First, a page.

Politics — November 4, 2013 at 7:40 PM From

Yellowknife pushes for more revenues in Heritage Fund

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2013_11_05-resource-revenues_GNWT-department-of-FinanceEchoing calls from Fort Smith earlier last month, Yellowknifers made a hardline push for at least half of resource revenues garnered through devolution to be put into the Heritage Fund for safekeeping for future generations at last week’s public meeting.

Yellowknife was the latest stop on this year’s round of budget consultations put on by the NWT department of Finance following meetings throughout October in Behchoko, Fort Simpson, Hay River and Fort Smith.

The tour has provided a venue for Finance Minister Michael Miltenberger to present his plan of what to do with the territory’s share of resource revenues after responsibility for lands, water and resources is finally transferred to the NWT on Apr. 1, 2014.

The territory expects to make a maximum of $65 million after splitting royalties in half with the federal government, 25 per cent of which will go to Aboriginal governments, leaving a maximum of around $52 million to the GNWT.

As that cap hinges on the territory’s capital expenditures, which are currently “well below” the $65-million mark, the five-year average for resource revenues is closer to $42 million.

Though Miltenberger’s plan is to put 5 per cent of that $42 million into the NWT’s new Heritage Fund, saving the rest for infrastructure and debt repayment, residents attending the meeting in Yellowknife requested anywhere between half and 100 per cent of the revenues from non-renewables to be put aside for future generations who won’t be able to benefit from those resources.

Yellowknife’s Frame Lake MLA Wendy Bisaro was one of them. Though she agreed with Miltenberger’s intent to ensure no resource revenues are allocated for programs and services – for which the government already invests $1.4 billion annually – she said a 5 per cent investment for the future was disappointing.

“In my view, we should be placing a minimum of 25 per cent of our anticipated resource revenues into the Heritage Fund, and it should be so stated in legislation, not in regulations which are easily changed by government without any discussion with, or input from, the public,” she said in legislature last week.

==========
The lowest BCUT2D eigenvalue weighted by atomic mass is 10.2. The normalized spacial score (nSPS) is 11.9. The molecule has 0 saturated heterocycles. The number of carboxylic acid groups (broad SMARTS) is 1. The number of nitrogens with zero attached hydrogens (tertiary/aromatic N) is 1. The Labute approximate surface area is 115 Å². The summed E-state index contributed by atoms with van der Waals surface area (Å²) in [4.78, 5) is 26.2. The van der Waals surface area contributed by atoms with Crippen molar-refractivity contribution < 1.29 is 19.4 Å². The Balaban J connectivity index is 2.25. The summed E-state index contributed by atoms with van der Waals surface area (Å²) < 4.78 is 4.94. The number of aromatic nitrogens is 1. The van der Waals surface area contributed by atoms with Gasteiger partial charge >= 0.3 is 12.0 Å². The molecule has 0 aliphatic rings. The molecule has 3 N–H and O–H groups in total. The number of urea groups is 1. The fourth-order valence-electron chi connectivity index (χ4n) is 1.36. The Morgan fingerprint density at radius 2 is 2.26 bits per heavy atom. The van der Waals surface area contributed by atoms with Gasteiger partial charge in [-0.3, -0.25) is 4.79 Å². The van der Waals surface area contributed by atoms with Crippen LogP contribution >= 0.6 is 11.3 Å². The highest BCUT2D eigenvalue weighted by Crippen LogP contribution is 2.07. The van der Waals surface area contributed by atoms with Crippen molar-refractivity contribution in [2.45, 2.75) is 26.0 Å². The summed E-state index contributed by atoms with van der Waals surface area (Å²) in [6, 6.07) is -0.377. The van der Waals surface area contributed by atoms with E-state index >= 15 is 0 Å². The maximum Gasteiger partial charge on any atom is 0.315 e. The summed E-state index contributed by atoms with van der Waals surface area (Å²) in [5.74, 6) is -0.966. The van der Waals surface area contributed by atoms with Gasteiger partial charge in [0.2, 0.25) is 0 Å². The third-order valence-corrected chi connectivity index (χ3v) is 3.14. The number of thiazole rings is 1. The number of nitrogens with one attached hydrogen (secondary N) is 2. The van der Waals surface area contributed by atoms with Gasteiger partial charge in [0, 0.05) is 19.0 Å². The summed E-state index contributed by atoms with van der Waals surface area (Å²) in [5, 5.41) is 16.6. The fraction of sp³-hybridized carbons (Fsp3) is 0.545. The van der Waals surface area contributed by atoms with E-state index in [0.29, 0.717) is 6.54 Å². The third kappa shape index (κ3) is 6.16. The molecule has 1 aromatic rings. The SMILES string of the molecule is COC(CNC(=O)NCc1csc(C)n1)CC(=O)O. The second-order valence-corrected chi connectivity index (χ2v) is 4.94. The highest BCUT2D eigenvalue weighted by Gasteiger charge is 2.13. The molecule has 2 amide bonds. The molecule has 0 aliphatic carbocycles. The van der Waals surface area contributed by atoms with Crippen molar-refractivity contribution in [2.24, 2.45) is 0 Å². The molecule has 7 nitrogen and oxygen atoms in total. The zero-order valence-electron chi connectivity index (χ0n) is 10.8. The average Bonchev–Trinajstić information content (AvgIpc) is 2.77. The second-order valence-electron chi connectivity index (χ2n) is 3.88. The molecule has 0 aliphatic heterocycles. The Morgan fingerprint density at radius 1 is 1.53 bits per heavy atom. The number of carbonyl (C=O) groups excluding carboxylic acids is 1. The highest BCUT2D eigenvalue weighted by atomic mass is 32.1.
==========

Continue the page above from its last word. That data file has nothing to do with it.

Yellowknife resident Julian Morse, who attended the consultation last Monday with around 20 others, said there was a mixture of recommendations, wavering between 50 and 100 per cent of revenues.

Though he would like to see all of the revenues go into the Heritage Fund, he said he understands the value of investing in infrastructure for the future, as well, and could settle for a compromise of at least a 50-50 split between the two areas.

“But just throwing everything into capital budgets for the year is a terrible idea,” he said. “If you’re going to put in a small amount, you don’t really have a Heritage Fund. You might as well put a lot away or none at all.”

He said the 5 per cent figure is “100 per cent arbitrary” and wants to see the department listen to the views of residents in making this decision, despite what Miltenberger said may be a tough political sell in legislature.

“If people in the political arena don’t understand the benefits of a Heritage Fund, it’s Miltenberger’s job to explain that to them,” Morse said. “When you’ve got residents who know what they’re talking about coming to meetings and saying this is what we want, then they need to respond to that. This is the will of the people.”

Morse added that any allocation for debt repayment is a “red herring,” as the majority of the territory’s debt is self-liquidating.

“The ‘infrastructure deficit’ is a bit of an imaginary figure. There’s no physical deficit; there’s no money that needs to be repaid. They’re talking about what they’d like to build and the money they need to build it,” Morse said. “That’s not a good reason not to establish a Heritage Fund.”

Residents in Fort Smith also called for at least 25 per cent to be put towards the fund, with the preference of 100 per cent, as is done in Norway, whose Heritage Fund currently boasts around $730 billion.

Five per cent would see $2.1 million going into the Heritage Fund each year, which – when totalled with compound interest – would see around $65 million saved up in the 20 years the fund is legislated to go untouched. The fund’s current balance is just over $500,000.

The department has two communities left on its budget consultation tour. Miltenberger and his Finance staff will be in Inuvik on Nov. 12 and Norman Wells on Nov. 13.